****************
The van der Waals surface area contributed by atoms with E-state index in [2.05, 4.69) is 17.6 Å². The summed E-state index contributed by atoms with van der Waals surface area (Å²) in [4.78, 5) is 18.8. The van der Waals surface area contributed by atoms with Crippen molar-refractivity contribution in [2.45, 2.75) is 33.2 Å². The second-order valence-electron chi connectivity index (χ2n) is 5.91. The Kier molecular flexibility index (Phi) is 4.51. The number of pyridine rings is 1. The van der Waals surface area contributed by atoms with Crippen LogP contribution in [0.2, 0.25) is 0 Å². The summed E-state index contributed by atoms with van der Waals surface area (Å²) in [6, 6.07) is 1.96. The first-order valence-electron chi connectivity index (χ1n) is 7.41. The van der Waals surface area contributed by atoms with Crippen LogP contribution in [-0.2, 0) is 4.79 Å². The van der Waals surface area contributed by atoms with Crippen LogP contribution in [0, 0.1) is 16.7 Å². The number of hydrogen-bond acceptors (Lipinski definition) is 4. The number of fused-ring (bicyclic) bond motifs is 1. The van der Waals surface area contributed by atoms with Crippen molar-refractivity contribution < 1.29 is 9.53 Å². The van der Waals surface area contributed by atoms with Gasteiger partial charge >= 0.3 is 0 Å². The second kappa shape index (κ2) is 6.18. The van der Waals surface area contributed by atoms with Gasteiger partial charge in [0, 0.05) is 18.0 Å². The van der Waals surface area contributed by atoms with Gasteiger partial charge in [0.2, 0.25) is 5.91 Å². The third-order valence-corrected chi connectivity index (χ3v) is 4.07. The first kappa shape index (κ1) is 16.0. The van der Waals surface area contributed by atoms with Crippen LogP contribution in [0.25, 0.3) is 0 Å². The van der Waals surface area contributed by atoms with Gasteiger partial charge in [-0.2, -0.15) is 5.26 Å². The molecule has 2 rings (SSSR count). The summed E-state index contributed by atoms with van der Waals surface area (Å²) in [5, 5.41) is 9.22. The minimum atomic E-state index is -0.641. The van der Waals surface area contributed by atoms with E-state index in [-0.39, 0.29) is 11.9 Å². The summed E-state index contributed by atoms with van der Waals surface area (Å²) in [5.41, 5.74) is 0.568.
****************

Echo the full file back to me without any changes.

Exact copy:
The van der Waals surface area contributed by atoms with E-state index in [2.05, 4.69) is 17.6 Å². The summed E-state index contributed by atoms with van der Waals surface area (Å²) in [4.78, 5) is 18.8. The van der Waals surface area contributed by atoms with Crippen molar-refractivity contribution in [2.45, 2.75) is 33.2 Å². The second-order valence-electron chi connectivity index (χ2n) is 5.91. The Kier molecular flexibility index (Phi) is 4.51. The number of pyridine rings is 1. The van der Waals surface area contributed by atoms with Crippen LogP contribution in [0.2, 0.25) is 0 Å². The summed E-state index contributed by atoms with van der Waals surface area (Å²) in [6, 6.07) is 1.96. The first-order valence-electron chi connectivity index (χ1n) is 7.41. The van der Waals surface area contributed by atoms with Crippen LogP contribution in [-0.2, 0) is 4.79 Å². The van der Waals surface area contributed by atoms with Crippen LogP contribution in [0, 0.1) is 16.7 Å². The number of hydrogen-bond acceptors (Lipinski definition) is 4. The number of fused-ring (bicyclic) bond motifs is 1. The van der Waals surface area contributed by atoms with Crippen molar-refractivity contribution < 1.29 is 9.53 Å². The van der Waals surface area contributed by atoms with Gasteiger partial charge >= 0.3 is 0 Å². The second kappa shape index (κ2) is 6.18. The van der Waals surface area contributed by atoms with Gasteiger partial charge in [0, 0.05) is 18.0 Å². The van der Waals surface area contributed by atoms with Gasteiger partial charge in [0.2, 0.25) is 5.91 Å². The third-order valence-corrected chi connectivity index (χ3v) is 4.07. The first kappa shape index (κ1) is 16.0. The van der Waals surface area contributed by atoms with Crippen LogP contribution in [0.25, 0.3) is 0 Å². The van der Waals surface area contributed by atoms with Gasteiger partial charge in [-0.2, -0.15) is 5.26 Å². The molecule has 2 rings (SSSR count). The summed E-state index contributed by atoms with van der Waals surface area (Å²) in [5, 5.41) is 9.22. The minimum atomic E-state index is -0.641. The van der Waals surface area contributed by atoms with E-state index in [-0.39, 0.29) is 11.9 Å². The summed E-state index contributed by atoms with van der Waals surface area (Å²) in [5.41, 5.74) is 0.568.